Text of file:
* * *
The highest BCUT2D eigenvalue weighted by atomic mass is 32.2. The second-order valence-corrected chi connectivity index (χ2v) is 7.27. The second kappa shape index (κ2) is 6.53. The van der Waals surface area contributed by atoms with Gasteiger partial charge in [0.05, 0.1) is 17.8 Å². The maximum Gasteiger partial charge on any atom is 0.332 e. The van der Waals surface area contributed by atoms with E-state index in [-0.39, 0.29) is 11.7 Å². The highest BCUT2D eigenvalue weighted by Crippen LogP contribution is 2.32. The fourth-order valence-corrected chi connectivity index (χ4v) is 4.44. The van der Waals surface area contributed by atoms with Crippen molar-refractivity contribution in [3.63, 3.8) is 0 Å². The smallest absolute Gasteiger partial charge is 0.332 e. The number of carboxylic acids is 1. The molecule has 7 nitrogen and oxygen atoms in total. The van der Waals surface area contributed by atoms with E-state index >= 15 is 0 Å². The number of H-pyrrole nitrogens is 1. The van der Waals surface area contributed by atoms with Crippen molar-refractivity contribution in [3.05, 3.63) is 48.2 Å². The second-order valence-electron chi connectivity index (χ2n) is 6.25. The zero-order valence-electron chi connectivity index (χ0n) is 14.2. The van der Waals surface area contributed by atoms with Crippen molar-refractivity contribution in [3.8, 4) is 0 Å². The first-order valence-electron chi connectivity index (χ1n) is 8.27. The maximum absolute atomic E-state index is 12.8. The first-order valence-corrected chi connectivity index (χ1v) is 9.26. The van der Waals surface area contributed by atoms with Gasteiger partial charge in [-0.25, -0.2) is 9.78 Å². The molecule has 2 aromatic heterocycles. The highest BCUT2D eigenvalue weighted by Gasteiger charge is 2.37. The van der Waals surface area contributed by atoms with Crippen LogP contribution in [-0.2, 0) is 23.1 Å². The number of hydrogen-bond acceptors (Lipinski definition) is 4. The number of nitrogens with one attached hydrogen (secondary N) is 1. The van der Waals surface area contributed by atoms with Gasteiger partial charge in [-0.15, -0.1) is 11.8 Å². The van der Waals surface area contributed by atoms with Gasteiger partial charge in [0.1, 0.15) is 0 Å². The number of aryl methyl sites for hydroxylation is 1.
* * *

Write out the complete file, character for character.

The highest BCUT2D eigenvalue weighted by atomic mass is 32.2. The second-order valence-corrected chi connectivity index (χ2v) is 7.27. The second kappa shape index (κ2) is 6.53. The van der Waals surface area contributed by atoms with Gasteiger partial charge in [0.05, 0.1) is 17.8 Å². The maximum Gasteiger partial charge on any atom is 0.332 e. The van der Waals surface area contributed by atoms with E-state index in [-0.39, 0.29) is 11.7 Å². The highest BCUT2D eigenvalue weighted by Crippen LogP contribution is 2.32. The fourth-order valence-corrected chi connectivity index (χ4v) is 4.44. The van der Waals surface area contributed by atoms with Crippen molar-refractivity contribution in [3.63, 3.8) is 0 Å². The smallest absolute Gasteiger partial charge is 0.332 e. The number of carboxylic acids is 1. The molecule has 7 nitrogen and oxygen atoms in total. The van der Waals surface area contributed by atoms with E-state index >= 15 is 0 Å². The number of H-pyrrole nitrogens is 1. The van der Waals surface area contributed by atoms with Crippen molar-refractivity contribution in [3.05, 3.63) is 48.2 Å². The second-order valence-electron chi connectivity index (χ2n) is 6.25. The zero-order valence-electron chi connectivity index (χ0n) is 14.2. The van der Waals surface area contributed by atoms with Crippen molar-refractivity contribution in [3.8, 4) is 0 Å². The first-order valence-electron chi connectivity index (χ1n) is 8.27. The maximum absolute atomic E-state index is 12.8. The first-order valence-corrected chi connectivity index (χ1v) is 9.26. The van der Waals surface area contributed by atoms with Gasteiger partial charge in [-0.25, -0.2) is 9.78 Å². The molecule has 2 aromatic heterocycles. The highest BCUT2D eigenvalue weighted by Gasteiger charge is 2.37. The van der Waals surface area contributed by atoms with Crippen LogP contribution in [-0.2, 0) is 23.1 Å². The number of hydrogen-bond acceptors (Lipinski definition) is 4. The number of nitrogens with one attached hydrogen (secondary N) is 1. The van der Waals surface area contributed by atoms with Gasteiger partial charge in [-0.15, -0.1) is 11.8 Å². The van der Waals surface area contributed by atoms with Gasteiger partial charge in [0.1, 0.15) is 0 Å². The number of aryl methyl sites for hydroxylation is 1.